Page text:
### The Sudoku grid

The 9×9 layout can be matched up with the Sudoku grid. Details are in a paper by Rosemary Bailey, Robert Connelly and me in the American Mathematical Monthly 115 (2008), 383–404.

We coordinatise the grid with four coordinates, each taking values 0, 1 or 2, as follows. The first coordinate describes which “fat row” of three 3×3 squares the chosen cell lies in; the second tells which row within that fat row it is in; the third and fourth coordinate describe the same for columns.

We use this coordinatisation, together with properties of the affine and projective spaces and other discrete structures such as Hamming codes, to give a complete description of symmetric Sudoku, a variant of Sudoku invented by Connelly and independently by Vaughan Jones.

If we regard the coordinates as lying in GF(3), we see that the rows, columns and subsquares of the Sudoku grid are affine planes. Indeed, they are defined by equations of the form

• x1 = a, x2 = b (for rows);
• x3 = c, x4 = d (for columns);
• x1 = e, x3 = f (for subsquares).

Thus, our picture above of the SET cards layout is really a picture of an isomorphism between the SET pack and the Sudoku grid, as claimed.

The five cards in positions (1,1), (1,2), (1,4), (2,1) and (4,1) determine everything. (In the Sudoku numbering these are 0000, 0001, 0010, 0100 and 1000, so the origin and the standard basis for the vector space.)

So now look at the cards in these positions, and suppose that you have chosen the numbering of attributes so that their Set coordinates are a, b, c, d, e. (Each of these is a 4-tuple, regarded as a vector in the 4-dimensional vector space.) Then the card in position with Sudoku coordinates wxyz is the one with Set coordinates a+z(ba)+y(ca)+x(da)+w(ea) – this is the linear function which takes the values a, b, c, d, e on the five points given.

In particular, if the cards in these five positions have Set coordinates equal to their Sudoku coordinates 0000, 0001, etc., then every card in the layout will have its Set coordinates equal to its Sudoku coordinates.

### Counting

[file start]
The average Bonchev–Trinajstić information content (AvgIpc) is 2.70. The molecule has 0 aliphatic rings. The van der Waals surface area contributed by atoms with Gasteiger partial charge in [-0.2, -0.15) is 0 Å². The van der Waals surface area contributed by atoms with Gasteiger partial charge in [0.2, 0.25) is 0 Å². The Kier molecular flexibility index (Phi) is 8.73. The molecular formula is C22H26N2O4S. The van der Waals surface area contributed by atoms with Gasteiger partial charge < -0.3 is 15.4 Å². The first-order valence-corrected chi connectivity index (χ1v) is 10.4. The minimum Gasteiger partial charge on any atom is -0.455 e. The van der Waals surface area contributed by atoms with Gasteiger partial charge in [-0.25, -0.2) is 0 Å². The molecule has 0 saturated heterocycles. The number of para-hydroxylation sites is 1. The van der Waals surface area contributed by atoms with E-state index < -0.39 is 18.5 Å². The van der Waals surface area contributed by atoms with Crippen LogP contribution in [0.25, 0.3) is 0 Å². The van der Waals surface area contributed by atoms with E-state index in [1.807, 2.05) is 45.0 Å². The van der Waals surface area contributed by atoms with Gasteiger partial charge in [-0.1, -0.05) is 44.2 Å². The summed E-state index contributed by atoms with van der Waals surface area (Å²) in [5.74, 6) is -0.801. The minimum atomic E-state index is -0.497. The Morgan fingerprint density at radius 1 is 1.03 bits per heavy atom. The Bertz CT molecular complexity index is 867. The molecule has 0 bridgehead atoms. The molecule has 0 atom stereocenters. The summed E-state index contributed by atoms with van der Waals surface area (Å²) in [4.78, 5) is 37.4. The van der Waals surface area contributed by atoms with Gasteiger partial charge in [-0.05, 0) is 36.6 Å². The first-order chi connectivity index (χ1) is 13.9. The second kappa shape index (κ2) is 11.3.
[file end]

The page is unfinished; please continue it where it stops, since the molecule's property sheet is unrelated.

There are 81 choices of the first card to go in the top right position, then 80 choices of the card to put to its right, 78 for the card beneath it (the unique card forming a set with the first two is excluded), 72 for the card in position (1,4), and 54 for the card in position (4,1). So the total number of arrangements of the pack is 81.80.78.72.54 = 1965150720, a large number but tiny by comparison with the total number 81! of orderings of the pack. The chance of producing this layout at random is vanishingly small.

Some of the arrangements are special. For example, all the cards having a particular value of a particular attribute form a 3-space. So we could arrange the cards so that the first three rows are red, the next three green, and the last three purple, for example.

### Magic squares

It fairly often happens that the nine cards of an affine plane, laid out in a 3×3 array, form a magic square: the number of symbols in any row, column or diagonal is 6. This is because, of the 1080 lines (SETs), 729 have the property that the numbers are all different. So often we will end up with a plane in which all but three of the lines have all the numbers different. If we lay this plane out so that the main diagonal has the three cards bearing 2 symbols each, we will have a magic square as required. In fact, of the 81.80.78 = 505440 plane layouts, 27.26.54.2 = 75816 will be magic squares of this form. [A magic square must have one of the two diagonals having two symbols on its cards. Assuming it is the principal diagonal, there are 27.26 ways to choose two cards with two symbols, and 54 ways to choose a card with a different number of symbols for position (1,2): this determines the plane.]

There is another, slightly silly, kind of magic square: those in which every card carries two symbols. There are 27.26.24 = 16848 of these, giving
altogether 92664 magic squares, or 11/60 of the total number of planes. 1. Glenn Westmore says: